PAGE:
See below for information on how to make the Turkey Block for November!
This is a sample of our Monthly Block from September.
I have had so many requests for special directions and patterns for the "Monthly Blocks" that I am going to be making these available to those who are interested in purchasing this resource. You will be provided with full colored pictures, patterns and detailed directions. There is a different character for each of the months from September through May.
An on line link will be provided to access the directions and patterns. Please make sure you provide the correct email address for me to be able to send you this link. There are no shipping charges since this is a digital link. You will be able to start your projects as soon as you receive this link.
The blocks that the children make use a 2x4x6 inch piece of wood. They last forever and will be a family treasure for many, many years to come. Many parents tell me that they still have all of the blocks and use them each year!
You will receive detailed directions to make the following:
September—Apple man ( see sample)
October Pumpkin man
February 2 different blocks for Feb--Cupid and Abe Lincoln
This is a great time to get started. I will provide the link for you as soon as I receive payment for you to be able to get started right away on your monthly blocks. The cost will be $14.99 with no shipping charges. If you would like to pay with a credit card, click below on the link. If you would like to pay by check, please contact me at lcritchell @kinderteacher.com (no space.)
Other Turkey Ideas
I have listed some of the fun things that we have done during the month of November with turkeys. We don't have time to do all of them. But these are a few of our favorites. Click on photos to enlarge.
This year we made our block turkeys and did them a little different. We used metal washers for the turkey's eyes. They were glued on with white glue. Then we used one inch strips of fabric for the legs. We used Coloration's Liquid Watercolor to dye the spools orange for the turkey's feet. This watercolor is super easy to use. All you have to do is put the spools in a zip lock bag and squirt a little of the orange paint in the bag--shake and they are covered! It also works just as easy in coloring pastas. It is so much easier than using alcohol and food coloring.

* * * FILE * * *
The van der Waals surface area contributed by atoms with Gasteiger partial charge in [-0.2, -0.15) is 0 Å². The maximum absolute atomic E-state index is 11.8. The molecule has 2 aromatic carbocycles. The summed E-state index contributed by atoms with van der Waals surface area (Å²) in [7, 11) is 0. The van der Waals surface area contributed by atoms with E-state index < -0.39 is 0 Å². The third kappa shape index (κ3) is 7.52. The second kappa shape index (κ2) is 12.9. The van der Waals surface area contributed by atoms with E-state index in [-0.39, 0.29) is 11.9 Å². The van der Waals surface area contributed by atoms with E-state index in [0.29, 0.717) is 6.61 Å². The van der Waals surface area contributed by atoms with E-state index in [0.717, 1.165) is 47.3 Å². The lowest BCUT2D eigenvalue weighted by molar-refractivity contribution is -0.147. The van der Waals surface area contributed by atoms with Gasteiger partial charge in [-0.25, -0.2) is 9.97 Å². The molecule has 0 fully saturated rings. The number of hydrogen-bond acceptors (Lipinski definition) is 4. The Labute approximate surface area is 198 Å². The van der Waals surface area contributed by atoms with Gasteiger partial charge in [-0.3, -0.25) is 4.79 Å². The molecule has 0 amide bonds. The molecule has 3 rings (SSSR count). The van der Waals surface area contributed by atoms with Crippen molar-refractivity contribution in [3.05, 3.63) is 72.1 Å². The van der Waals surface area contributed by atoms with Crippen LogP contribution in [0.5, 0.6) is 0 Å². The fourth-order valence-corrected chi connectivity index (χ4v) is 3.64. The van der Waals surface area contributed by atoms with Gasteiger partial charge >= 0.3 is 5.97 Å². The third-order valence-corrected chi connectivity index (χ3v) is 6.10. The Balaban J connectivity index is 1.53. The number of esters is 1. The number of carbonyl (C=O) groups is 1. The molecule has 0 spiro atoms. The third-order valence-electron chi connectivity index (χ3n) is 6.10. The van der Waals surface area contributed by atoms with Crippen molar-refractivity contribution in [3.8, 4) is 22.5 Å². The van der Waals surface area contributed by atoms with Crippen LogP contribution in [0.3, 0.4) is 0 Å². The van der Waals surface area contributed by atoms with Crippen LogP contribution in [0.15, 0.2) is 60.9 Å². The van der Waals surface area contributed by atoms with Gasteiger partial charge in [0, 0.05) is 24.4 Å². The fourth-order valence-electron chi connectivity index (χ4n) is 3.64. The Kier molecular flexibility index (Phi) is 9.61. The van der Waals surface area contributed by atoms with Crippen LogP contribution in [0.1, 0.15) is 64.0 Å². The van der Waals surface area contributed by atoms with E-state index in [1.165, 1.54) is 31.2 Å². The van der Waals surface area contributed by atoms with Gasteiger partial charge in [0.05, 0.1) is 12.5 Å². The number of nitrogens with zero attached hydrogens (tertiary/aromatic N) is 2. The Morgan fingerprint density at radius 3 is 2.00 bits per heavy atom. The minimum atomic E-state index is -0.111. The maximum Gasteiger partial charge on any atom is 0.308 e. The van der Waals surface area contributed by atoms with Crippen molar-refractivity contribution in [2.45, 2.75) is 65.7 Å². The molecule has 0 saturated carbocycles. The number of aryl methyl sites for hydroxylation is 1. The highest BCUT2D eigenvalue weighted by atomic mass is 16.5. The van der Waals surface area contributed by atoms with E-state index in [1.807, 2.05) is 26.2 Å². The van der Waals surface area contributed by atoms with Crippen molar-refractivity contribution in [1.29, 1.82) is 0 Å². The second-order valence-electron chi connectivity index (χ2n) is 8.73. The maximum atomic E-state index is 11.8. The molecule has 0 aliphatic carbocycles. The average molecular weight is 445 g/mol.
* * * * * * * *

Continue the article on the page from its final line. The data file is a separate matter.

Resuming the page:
We have also found that using a combination of hot glue and white glue works best for holding the feather (leaves) on the turkey. If you just use the hot glue, it tends to snap off. We use the hot glue to temporarily hold the leaves in place and then use white glue to hold permanently. We covered the BLOB of glue on the back of the turkey with one leaf! It looked good from both sides.
Hanging Turkey and Indian
This project is really two in one. One side is the turkey and the other side is done like an Indian. We used two paper plates. A face is done with crayon for the Indian and then painted with watercolors. A construction paper headband is attached to the top. Then the turkey is painted brown. A construction paper head with wattle is attached to the center of the plate for the turkey. Feathers are glued to the back of the turkey and then the two projects are stapled together. We used a piece of yarn to hang. This project takes at least two days to make. We painted both paper plates one day. I think we made the turkey one day and the Indian on another day.
Gobble, Gobble Bulletin Board
This bulletin board was made using men's neckties for the turkey tail feathers! FUN! We just crumpled brown bulletin board paper into the shape of the turkey's body and attached head, wattle, beak, eyes and feet. Easy, but a fun board! Then we scattered fall leaves that the children made around the board.
This cone was used to put popcorn in for our Thanksgiving Feast. The first picture below is one of the turkey opened up. The second picture is one with it folded and stapled for use as a cone.
Click on pictures to enlarge.
Songs and Chants
I'm A Little Turkey
(tune: I'm A Little Teapot)
I'm a little turkey; I like to play,
I'm very hungry; I eat all day.
When I see the hunter with his gun,
Then I know it's time to run!
(tune: Frere Jacques)
We eat tur-key, we eat tur-key.
Oh, so good. Oh, so good.
Al-ways on Thanks-giv-ing, al-ways on Thanks-giv-ing
Gobbly, Wobbly Turkeys
(tune: Ten Little Indians)
One little, two little, three little turkeys,
Gobbly, wobbly, bobbly turkeys,
It's Thanksgiving Day!
I Eat Turkey
(tune: Frere Jacques)
I eat turkey, (point to self)
I eat turkey. (point to self again)
Yes, I do, (nod head)
Yes, I do (nod head
Turkey in my tummy. (rub tummy)
Yummy, yummy, yummy.
Good for me (point to self)
Good for you (point to others)
Ten fat turkeys standing in a row.
They spread their wings and tails just so!
They strut to the left.
They strut to the right.
They stand up straight, ready for a fight.
Along comes a man with a great big gun.
You should see those turkeys run!
Turkey in the Barnyard
Turkey in the barnyard, what do you say?
Gobble, gobble, gobble,
Gobble all day.
Turkey on the table, what do you say?
Yummy, yummy, yummy,
Yummy all day.
Turkey in my tummy, what do you say?
I ate too much turkey on Thanksgiving Day!
email at lcritchell @kinderteacher.com (no space)